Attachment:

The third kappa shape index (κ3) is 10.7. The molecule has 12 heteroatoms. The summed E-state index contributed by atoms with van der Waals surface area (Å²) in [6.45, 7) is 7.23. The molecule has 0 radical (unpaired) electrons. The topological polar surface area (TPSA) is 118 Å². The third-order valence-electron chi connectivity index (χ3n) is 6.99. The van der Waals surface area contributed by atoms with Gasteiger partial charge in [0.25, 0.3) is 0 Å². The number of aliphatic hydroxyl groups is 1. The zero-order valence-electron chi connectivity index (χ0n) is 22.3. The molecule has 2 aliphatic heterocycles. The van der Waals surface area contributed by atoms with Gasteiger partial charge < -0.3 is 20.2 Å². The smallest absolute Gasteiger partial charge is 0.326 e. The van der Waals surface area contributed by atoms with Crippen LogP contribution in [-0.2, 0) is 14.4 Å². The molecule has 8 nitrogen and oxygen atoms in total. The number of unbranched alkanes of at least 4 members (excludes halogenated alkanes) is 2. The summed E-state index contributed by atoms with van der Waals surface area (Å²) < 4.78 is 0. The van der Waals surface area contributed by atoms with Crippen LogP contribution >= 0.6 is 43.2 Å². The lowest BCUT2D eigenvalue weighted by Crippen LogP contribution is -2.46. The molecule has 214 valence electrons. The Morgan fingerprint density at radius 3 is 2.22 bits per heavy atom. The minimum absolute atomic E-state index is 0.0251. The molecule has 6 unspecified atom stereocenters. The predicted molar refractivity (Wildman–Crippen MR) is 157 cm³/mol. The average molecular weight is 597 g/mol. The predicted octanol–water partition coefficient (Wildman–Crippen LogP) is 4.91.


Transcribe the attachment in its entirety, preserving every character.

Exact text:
The third kappa shape index (κ3) is 10.7. The molecule has 12 heteroatoms. The summed E-state index contributed by atoms with van der Waals surface area (Å²) in [6.45, 7) is 7.23. The molecule has 0 radical (unpaired) electrons. The topological polar surface area (TPSA) is 118 Å². The third-order valence-electron chi connectivity index (χ3n) is 6.99. The van der Waals surface area contributed by atoms with Gasteiger partial charge in [0.25, 0.3) is 0 Å². The number of aliphatic hydroxyl groups is 1. The zero-order valence-electron chi connectivity index (χ0n) is 22.3. The molecule has 2 aliphatic heterocycles. The van der Waals surface area contributed by atoms with Gasteiger partial charge < -0.3 is 20.2 Å². The smallest absolute Gasteiger partial charge is 0.326 e. The van der Waals surface area contributed by atoms with Crippen LogP contribution in [-0.2, 0) is 14.4 Å². The molecule has 8 nitrogen and oxygen atoms in total. The number of unbranched alkanes of at least 4 members (excludes halogenated alkanes) is 2. The summed E-state index contributed by atoms with van der Waals surface area (Å²) < 4.78 is 0. The van der Waals surface area contributed by atoms with Crippen LogP contribution >= 0.6 is 43.2 Å². The lowest BCUT2D eigenvalue weighted by Crippen LogP contribution is -2.46. The molecule has 214 valence electrons. The Morgan fingerprint density at radius 3 is 2.22 bits per heavy atom. The minimum absolute atomic E-state index is 0.0251. The molecule has 6 unspecified atom stereocenters. The predicted molar refractivity (Wildman–Crippen MR) is 157 cm³/mol. The average molecular weight is 597 g/mol. The predicted octanol–water partition coefficient (Wildman–Crippen LogP) is 4.91.